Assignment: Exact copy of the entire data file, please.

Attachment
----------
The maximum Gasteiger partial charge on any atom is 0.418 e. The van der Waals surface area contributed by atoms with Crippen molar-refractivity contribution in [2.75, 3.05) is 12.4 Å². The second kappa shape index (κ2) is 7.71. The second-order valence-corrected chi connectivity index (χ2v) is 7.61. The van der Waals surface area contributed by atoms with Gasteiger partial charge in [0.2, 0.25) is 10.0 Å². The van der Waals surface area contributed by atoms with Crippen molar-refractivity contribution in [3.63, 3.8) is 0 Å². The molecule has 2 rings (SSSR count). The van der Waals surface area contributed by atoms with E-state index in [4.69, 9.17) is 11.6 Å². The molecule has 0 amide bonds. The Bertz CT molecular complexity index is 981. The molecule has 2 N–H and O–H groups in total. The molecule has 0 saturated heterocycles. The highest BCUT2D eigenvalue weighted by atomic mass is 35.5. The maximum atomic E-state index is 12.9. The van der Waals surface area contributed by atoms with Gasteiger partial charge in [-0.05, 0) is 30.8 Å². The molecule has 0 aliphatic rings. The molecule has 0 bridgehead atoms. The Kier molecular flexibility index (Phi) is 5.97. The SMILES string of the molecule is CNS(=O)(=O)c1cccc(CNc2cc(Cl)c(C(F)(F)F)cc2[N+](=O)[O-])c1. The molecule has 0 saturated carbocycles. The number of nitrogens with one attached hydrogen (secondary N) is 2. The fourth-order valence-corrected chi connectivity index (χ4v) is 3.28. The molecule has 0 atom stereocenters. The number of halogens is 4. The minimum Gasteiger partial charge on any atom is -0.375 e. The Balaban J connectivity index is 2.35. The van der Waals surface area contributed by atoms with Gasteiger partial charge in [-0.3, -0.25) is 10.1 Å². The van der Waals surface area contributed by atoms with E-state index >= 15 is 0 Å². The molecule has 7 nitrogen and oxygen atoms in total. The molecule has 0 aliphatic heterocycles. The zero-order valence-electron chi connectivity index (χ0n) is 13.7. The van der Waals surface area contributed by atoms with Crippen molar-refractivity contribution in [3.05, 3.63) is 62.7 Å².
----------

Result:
The maximum Gasteiger partial charge on any atom is 0.418 e. The van der Waals surface area contributed by atoms with Crippen molar-refractivity contribution in [2.75, 3.05) is 12.4 Å². The second kappa shape index (κ2) is 7.71. The second-order valence-corrected chi connectivity index (χ2v) is 7.61. The van der Waals surface area contributed by atoms with Gasteiger partial charge in [0.2, 0.25) is 10.0 Å². The van der Waals surface area contributed by atoms with Crippen molar-refractivity contribution in [3.63, 3.8) is 0 Å². The molecule has 2 rings (SSSR count). The van der Waals surface area contributed by atoms with E-state index in [4.69, 9.17) is 11.6 Å². The molecule has 0 amide bonds. The Bertz CT molecular complexity index is 981. The molecule has 2 N–H and O–H groups in total. The molecule has 0 saturated heterocycles. The highest BCUT2D eigenvalue weighted by atomic mass is 35.5. The maximum atomic E-state index is 12.9. The van der Waals surface area contributed by atoms with Gasteiger partial charge in [-0.05, 0) is 30.8 Å². The molecule has 0 aliphatic rings. The molecule has 0 bridgehead atoms. The Kier molecular flexibility index (Phi) is 5.97. The SMILES string of the molecule is CNS(=O)(=O)c1cccc(CNc2cc(Cl)c(C(F)(F)F)cc2[N+](=O)[O-])c1. The molecule has 0 saturated carbocycles. The number of nitrogens with one attached hydrogen (secondary N) is 2. The fourth-order valence-corrected chi connectivity index (χ4v) is 3.28. The molecule has 0 atom stereocenters. The number of halogens is 4. The minimum Gasteiger partial charge on any atom is -0.375 e. The Balaban J connectivity index is 2.35. The van der Waals surface area contributed by atoms with Gasteiger partial charge in [-0.3, -0.25) is 10.1 Å². The van der Waals surface area contributed by atoms with E-state index >= 15 is 0 Å². The molecule has 7 nitrogen and oxygen atoms in total. The molecule has 0 aliphatic heterocycles. The zero-order valence-electron chi connectivity index (χ0n) is 13.7. The van der Waals surface area contributed by atoms with Crippen molar-refractivity contribution in [3.05, 3.63) is 62.7 Å².